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Annual Meeting Program Now Available

113th AAA Annual Meeting

The program for the 113th AAA Annual Meeting, held December 3-7, 2014 in Washington DC is now available.

Click here to view the program.

Have you seen GlacierHub?

Glacier HubGlacierHub seeks to expand and deepen the understanding of glaciers. It provides information about current scientific research, it tells stories of people who live near glaciers or who visit them, and it offers accounts of the efforts of communities and organizations to address the challenges brought by glacier retreat. It serves as well as a nexus to link people who are concerned about glaciers, so that they can communicate with each other and develop responses to the changes in glaciers. GlacierHub invites contributions—whether text, images, or sound files—from people who live near glaciers and from people who visit them, whether for research or for adventure or for the chance to see the beauty and majesty of glaciers from close up.

We humans have much to learn from glaciers, and the world we live in can benefit from our learning about them. They are found on every continent, in some of the world’s richest countries and some of the poorest. For residents of many high-elevation regions, glaciers give mountain homelands their distinctive character. For people who live further downslope, glaciers supply valuable water and can be sources of floods and landslides, reminding us of our dependence on the natural world. For both groups, and for those who live further away as well, glaciers are precious as well for their transcendent beauty.
And glaciers are endangered. In all areas of our warming world, they are shrinking, as winter snows are no longer sufficient to replenish their melting. So glaciers can become a theme for people who are trying to make sense of our changing world. As people search for ways to comprehend and address climate change, glaciers often come forward as potent elements in thought and action.

GlacierHub is managed by Ben Orlove, an anthropologist at the Earth Institute and CRED at Columbia University, with support of Nick Smith, Gina Stovall and Brad Swain.

SciCast – Crowdsourcing future development in science and technology

Today’s guest blog post is written by Alan I. Leshner, CEO, American Association for the Advancement of Science (AAAS).

If crowdsourcing can raise money for research worldwide, why can’t it raise questions and predict probabilities of future developments in science and technology?

We think that’s an interesting proposition. That’s why AAAS has asked us to share information about SciCast, a research project run by George Mason University and funded by the Intelligence Advanced Research Projects Activity (IARPA), to develop the largest crowdsourced prediction platform for science and technology, ever. The purpose of this project is to determine whether crowdsourcing can be used to accurately predict the future of science and technology. Questions vary by discipline and focus area, and range from the more applied science and engineering advancements to the highly technical, basic science achievements.

We invite you to explore SciCast, register, answer questions, and join the SciCast community. Approximately 7000 people have already signed up and are answering questions.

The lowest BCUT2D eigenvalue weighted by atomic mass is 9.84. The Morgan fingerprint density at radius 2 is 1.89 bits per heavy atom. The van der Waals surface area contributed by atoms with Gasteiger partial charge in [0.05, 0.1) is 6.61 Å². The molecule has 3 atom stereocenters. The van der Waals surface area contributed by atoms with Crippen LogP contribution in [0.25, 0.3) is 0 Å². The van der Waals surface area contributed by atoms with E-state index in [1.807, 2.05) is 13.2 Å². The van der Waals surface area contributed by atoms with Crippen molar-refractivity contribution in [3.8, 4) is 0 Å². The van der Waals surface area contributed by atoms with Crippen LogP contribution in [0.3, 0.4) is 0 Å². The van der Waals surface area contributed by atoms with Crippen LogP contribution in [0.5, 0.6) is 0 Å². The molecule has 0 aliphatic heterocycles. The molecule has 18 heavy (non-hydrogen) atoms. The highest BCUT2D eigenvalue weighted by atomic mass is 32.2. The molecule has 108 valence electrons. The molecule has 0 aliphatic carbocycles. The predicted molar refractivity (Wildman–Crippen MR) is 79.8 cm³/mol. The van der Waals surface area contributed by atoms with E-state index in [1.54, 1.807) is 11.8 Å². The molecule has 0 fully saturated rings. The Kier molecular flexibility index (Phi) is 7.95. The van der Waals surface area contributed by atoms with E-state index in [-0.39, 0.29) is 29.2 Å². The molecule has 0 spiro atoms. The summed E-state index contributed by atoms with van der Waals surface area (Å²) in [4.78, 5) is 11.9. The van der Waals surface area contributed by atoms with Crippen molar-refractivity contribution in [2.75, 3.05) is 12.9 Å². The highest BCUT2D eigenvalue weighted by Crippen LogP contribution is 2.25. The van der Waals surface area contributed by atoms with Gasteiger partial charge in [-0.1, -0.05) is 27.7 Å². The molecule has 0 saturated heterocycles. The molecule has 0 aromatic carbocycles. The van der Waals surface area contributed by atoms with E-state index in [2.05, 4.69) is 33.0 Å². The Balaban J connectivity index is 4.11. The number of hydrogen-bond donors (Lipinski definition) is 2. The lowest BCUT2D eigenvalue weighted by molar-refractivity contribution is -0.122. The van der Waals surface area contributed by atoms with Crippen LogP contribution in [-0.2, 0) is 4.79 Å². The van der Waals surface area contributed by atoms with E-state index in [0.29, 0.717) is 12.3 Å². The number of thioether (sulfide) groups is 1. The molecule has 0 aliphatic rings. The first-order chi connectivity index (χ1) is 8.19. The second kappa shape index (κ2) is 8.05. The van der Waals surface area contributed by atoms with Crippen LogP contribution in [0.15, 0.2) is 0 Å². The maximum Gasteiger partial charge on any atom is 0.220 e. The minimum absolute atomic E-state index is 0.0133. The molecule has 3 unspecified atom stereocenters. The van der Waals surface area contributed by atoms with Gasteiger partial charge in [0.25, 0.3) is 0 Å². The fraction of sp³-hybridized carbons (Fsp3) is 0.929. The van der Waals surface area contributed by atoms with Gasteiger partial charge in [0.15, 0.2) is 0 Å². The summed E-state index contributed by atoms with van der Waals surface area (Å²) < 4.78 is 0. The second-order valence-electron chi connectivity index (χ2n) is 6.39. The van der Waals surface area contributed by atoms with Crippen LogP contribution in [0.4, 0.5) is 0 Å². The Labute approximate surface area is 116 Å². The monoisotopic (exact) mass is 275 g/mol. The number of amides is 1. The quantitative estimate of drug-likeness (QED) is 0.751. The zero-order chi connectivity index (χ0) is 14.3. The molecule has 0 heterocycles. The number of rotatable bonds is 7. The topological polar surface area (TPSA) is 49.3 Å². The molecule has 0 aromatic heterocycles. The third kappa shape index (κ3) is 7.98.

If you are interested in learning more about the project or would like to join the select pool of experts who submit questions and review unpublished questions, please contact scicast@aaas.org.

 

Introducing AAA Summer Intern – Katie Patschke

Katie Patschke

My name is Katie Patschke and I was selected to be a summer intern for the American Anthropological Association and the Smithsonian National Museum of African Art through AAA member donations. At the American Anthropological Association I am researching anthropologists and writing biographies that AAA will soon feature. I am currently working on a project with my co-worker Josh Anderson to promote National Anthropology Day through student outreach and advertising.

At the Smithsonian National Museum of African Art I am a curatorial intern where I am working under the supervision of Christine Kreamer on a research project called Creativity of Work that is going to be the foundation for a future exhibition, book, or short film. The research topics included Kongo power figures, masquerade performance, occupations, farming, healing, cooking, art of sacrifice, and gender theory. Through this experience I intend to expand my knowledge of research methods to one day conduct my own research for cultural anthropology regarding gender role issues. I am hoping to continue working for the National Museum of African Art post-graduation in December 2014.

I have lived in DC for two weeks now and have had the opportunity to explore a lot of what DC has to offer. I have visited the American History Museum, the Air and Space Museum, the American Art Museum, the National Zoo and Georgetown cupcakes. I live with 11 other interns who work on Capitol Hill. Every weekend we go out and explore the city of DC. Last weekend we celebrated the 4th of July on the mall. All of us agreed that it was the best firework display that we had ever seen. I also had the opportunity to try out hot yoga and a cycling class. The city is very walkable so every morning I am able to run down the mall to the Lincoln memorial or the white house. I have met a few Washingtonians who all seem to be very helpful and friendly. I am enjoying DC and am looking forward to spending the rest of the summer here.

Anthropologists Uncover Harrowing Statistics On Sexual Harassment in the Workplace